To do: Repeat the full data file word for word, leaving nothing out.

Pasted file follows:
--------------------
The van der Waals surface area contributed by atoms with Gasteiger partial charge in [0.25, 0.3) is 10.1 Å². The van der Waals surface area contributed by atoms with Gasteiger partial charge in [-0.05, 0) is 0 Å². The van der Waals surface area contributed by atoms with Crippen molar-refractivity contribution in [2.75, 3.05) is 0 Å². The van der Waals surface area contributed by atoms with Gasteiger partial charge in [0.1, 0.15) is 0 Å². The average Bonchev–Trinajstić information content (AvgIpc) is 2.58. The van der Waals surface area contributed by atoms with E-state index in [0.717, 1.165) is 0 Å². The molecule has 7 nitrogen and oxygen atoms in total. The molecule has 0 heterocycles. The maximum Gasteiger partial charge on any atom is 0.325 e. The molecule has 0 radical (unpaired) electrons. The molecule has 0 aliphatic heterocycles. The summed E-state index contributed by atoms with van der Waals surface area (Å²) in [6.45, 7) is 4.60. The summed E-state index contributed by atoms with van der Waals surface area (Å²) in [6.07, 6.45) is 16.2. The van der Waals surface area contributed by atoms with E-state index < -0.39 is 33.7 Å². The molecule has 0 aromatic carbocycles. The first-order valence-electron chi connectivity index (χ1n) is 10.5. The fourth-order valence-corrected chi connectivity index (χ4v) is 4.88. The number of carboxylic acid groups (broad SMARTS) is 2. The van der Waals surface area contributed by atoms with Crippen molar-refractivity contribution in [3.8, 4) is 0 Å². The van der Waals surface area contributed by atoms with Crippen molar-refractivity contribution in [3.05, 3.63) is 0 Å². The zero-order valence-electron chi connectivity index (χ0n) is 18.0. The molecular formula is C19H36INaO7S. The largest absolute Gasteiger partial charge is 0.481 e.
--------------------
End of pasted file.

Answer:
The van der Waals surface area contributed by atoms with Gasteiger partial charge in [0.25, 0.3) is 10.1 Å². The van der Waals surface area contributed by atoms with Gasteiger partial charge in [-0.05, 0) is 0 Å². The van der Waals surface area contributed by atoms with Crippen molar-refractivity contribution in [2.75, 3.05) is 0 Å². The van der Waals surface area contributed by atoms with Gasteiger partial charge in [0.1, 0.15) is 0 Å². The average Bonchev–Trinajstić information content (AvgIpc) is 2.58. The van der Waals surface area contributed by atoms with E-state index in [0.717, 1.165) is 0 Å². The molecule has 7 nitrogen and oxygen atoms in total. The molecule has 0 heterocycles. The maximum Gasteiger partial charge on any atom is 0.325 e. The molecule has 0 radical (unpaired) electrons. The molecule has 0 aliphatic heterocycles. The summed E-state index contributed by atoms with van der Waals surface area (Å²) in [6.45, 7) is 4.60. The summed E-state index contributed by atoms with van der Waals surface area (Å²) in [6.07, 6.45) is 16.2. The van der Waals surface area contributed by atoms with E-state index < -0.39 is 33.7 Å². The molecule has 0 aromatic carbocycles. The first-order valence-electron chi connectivity index (χ1n) is 10.5. The fourth-order valence-corrected chi connectivity index (χ4v) is 4.88. The number of carboxylic acid groups (broad SMARTS) is 2. The van der Waals surface area contributed by atoms with Crippen molar-refractivity contribution in [3.8, 4) is 0 Å². The van der Waals surface area contributed by atoms with Crippen molar-refractivity contribution in [3.05, 3.63) is 0 Å². The zero-order valence-electron chi connectivity index (χ0n) is 18.0. The molecular formula is C19H36INaO7S. The largest absolute Gasteiger partial charge is 0.481 e.